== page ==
Ariana: According to the latest report from the World Population Survey on the happiest countries in the world, Afghanistan was ranked the saddest country in the world for the second year in a row. The survey includes 146 countries, with Afghanistan at the bottom of the list. Click here to read more (external link).
By Abubakar Siddique Radio Free Europe/Radio Liberty November 22, 2021 Afghan university professor Faizullah Jalal has appeared in debates on Afghanistan’s most popular television channels for years, earning a reputation as an outspoken critic of the country’s leaders. But there are fears that Jalal’s most recent media appearance, during which he lambasted the new Taliban regime,
NPR: At 32 years old, Dr. K is old enough to remember the first time the Taliban took control of Afghanistan in 1995. She was 7 when girls were banned from school. “For years, my mother ensured that we continued our studies in secret classes conducted by women teachers in their homes,” she says. Click
Ariana: UNICEF Executive Director Henrietta Fore said this week she is “deeply concerned by reports that child marriage in Afghanistan is on the rise”. In a statement issued Saturday, Fore said: “We have received credible reports of families offering daughters as young as 20 days old up for future marriage in return for a dowry.
8am: A 19-year-old young boy was shot for listening to music by the Taliban, sources in Badakhshan said. According to the sources, the Taliban first checked his cell phone, and when they found out that he was listening to music they beat and shot him. Click here to read more (external link).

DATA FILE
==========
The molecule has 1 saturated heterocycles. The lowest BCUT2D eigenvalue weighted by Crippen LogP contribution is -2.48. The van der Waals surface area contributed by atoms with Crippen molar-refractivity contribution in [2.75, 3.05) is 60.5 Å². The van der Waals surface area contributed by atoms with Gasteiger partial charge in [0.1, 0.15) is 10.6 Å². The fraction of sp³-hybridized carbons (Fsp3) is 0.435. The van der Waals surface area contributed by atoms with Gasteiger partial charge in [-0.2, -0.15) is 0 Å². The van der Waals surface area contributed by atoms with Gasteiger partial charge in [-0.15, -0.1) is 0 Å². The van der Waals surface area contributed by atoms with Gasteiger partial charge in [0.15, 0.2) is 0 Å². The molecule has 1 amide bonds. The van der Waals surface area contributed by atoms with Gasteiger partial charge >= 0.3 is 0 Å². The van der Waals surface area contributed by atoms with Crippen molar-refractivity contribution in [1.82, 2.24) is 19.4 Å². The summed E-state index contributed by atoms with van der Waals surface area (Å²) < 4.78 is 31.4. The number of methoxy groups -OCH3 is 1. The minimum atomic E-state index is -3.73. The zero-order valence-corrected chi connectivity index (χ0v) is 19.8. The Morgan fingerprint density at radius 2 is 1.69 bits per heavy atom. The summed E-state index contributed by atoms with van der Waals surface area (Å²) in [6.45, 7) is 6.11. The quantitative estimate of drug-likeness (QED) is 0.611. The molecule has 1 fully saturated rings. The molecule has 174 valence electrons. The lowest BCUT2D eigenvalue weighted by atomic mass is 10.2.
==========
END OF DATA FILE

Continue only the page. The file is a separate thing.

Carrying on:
WSJ: A week after the Taliban swept to power in August, a businessman who had become an official in Afghanistan’s new government turned up at Ayesha’s home. He demanded the family hand over Ayesha and her four sisters to repay what he said was a $250,000 debt owed by her brother. Click here to read
Ron Synovitz RFE/RL’s Radio Azadi October 13, 2021 Ahmad Gholami, a 25-year-old Afghan musician, had dedicated his life to the art of playing a sitar-like lute called the tanbur. But after nearly a decade mastering the instrument well enough to earn his living as a professional musician, the Taliban has banned music under its tribal
CNN: This is not the first time the Taliban has taken a stand against the arts in Afghanistan. When the Taliban was last in power, from 1996 to 2001, the regime defaced public paintings and destroyed cultural heritage sites around the country. In 1996, members machine-gunned an iconic fountain in the city of Herat, in
Gulamaiz Sharifi Abubakar Siddique Radio Free Europe/Radio Liberty October 6, 2021 Jamilah and her six children live out in the open, exposed to the elements, with little food or water. The 45-year-old was forced by armed Taliban militants to leave her mud-brick home in a remote village in central Afghanistan in late September. Her family
😑😢In one of the southern provinces of Afghanistan, people are selling their children due to poverty. Boys $228 and girls $114 https://t.co/2oB6zj93tE — Natiq Malikzada (@natiqmalikzada) September 22, 2021